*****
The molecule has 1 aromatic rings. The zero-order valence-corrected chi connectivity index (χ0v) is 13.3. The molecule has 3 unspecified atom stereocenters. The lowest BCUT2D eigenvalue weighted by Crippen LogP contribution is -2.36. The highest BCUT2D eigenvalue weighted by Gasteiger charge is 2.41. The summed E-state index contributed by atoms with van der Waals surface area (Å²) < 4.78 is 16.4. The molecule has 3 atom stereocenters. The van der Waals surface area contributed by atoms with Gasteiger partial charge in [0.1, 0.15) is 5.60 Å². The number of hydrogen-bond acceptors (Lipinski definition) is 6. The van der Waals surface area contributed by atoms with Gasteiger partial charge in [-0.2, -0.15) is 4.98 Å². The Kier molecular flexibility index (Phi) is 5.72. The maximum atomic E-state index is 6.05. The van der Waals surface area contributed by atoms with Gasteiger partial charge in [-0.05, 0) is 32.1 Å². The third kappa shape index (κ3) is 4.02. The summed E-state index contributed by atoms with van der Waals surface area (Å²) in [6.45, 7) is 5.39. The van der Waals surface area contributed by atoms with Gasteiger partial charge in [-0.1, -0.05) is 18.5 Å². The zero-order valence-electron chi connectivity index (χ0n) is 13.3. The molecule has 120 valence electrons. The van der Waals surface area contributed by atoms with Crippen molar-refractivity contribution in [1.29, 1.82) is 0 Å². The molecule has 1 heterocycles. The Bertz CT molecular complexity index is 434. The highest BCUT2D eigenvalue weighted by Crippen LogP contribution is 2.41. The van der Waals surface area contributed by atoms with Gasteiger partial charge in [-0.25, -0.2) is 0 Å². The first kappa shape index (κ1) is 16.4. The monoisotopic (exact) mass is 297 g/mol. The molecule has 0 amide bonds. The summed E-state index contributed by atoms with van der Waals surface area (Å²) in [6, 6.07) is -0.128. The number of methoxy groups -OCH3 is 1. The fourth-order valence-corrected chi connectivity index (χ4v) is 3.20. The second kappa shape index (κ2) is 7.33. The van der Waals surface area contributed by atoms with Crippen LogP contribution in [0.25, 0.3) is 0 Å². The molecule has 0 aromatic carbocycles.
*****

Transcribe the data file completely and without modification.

The molecule has 1 aromatic rings. The zero-order valence-corrected chi connectivity index (χ0v) is 13.3. The molecule has 3 unspecified atom stereocenters. The lowest BCUT2D eigenvalue weighted by Crippen LogP contribution is -2.36. The highest BCUT2D eigenvalue weighted by Gasteiger charge is 2.41. The summed E-state index contributed by atoms with van der Waals surface area (Å²) < 4.78 is 16.4. The molecule has 3 atom stereocenters. The van der Waals surface area contributed by atoms with Gasteiger partial charge in [0.1, 0.15) is 5.60 Å². The number of hydrogen-bond acceptors (Lipinski definition) is 6. The van der Waals surface area contributed by atoms with Gasteiger partial charge in [-0.2, -0.15) is 4.98 Å². The Kier molecular flexibility index (Phi) is 5.72. The maximum atomic E-state index is 6.05. The van der Waals surface area contributed by atoms with Gasteiger partial charge in [-0.05, 0) is 32.1 Å². The third kappa shape index (κ3) is 4.02. The summed E-state index contributed by atoms with van der Waals surface area (Å²) in [6.45, 7) is 5.39. The van der Waals surface area contributed by atoms with Gasteiger partial charge in [-0.1, -0.05) is 18.5 Å². The zero-order valence-electron chi connectivity index (χ0n) is 13.3. The molecule has 120 valence electrons. The van der Waals surface area contributed by atoms with Crippen molar-refractivity contribution in [1.29, 1.82) is 0 Å². The molecule has 1 heterocycles. The Bertz CT molecular complexity index is 434. The highest BCUT2D eigenvalue weighted by Crippen LogP contribution is 2.41. The van der Waals surface area contributed by atoms with Gasteiger partial charge in [-0.25, -0.2) is 0 Å². The first kappa shape index (κ1) is 16.4. The monoisotopic (exact) mass is 297 g/mol. The molecule has 0 amide bonds. The summed E-state index contributed by atoms with van der Waals surface area (Å²) in [6, 6.07) is -0.128. The number of methoxy groups -OCH3 is 1. The fourth-order valence-corrected chi connectivity index (χ4v) is 3.20. The second kappa shape index (κ2) is 7.33. The van der Waals surface area contributed by atoms with Crippen LogP contribution in [0.25, 0.3) is 0 Å². The molecule has 0 aromatic carbocycles.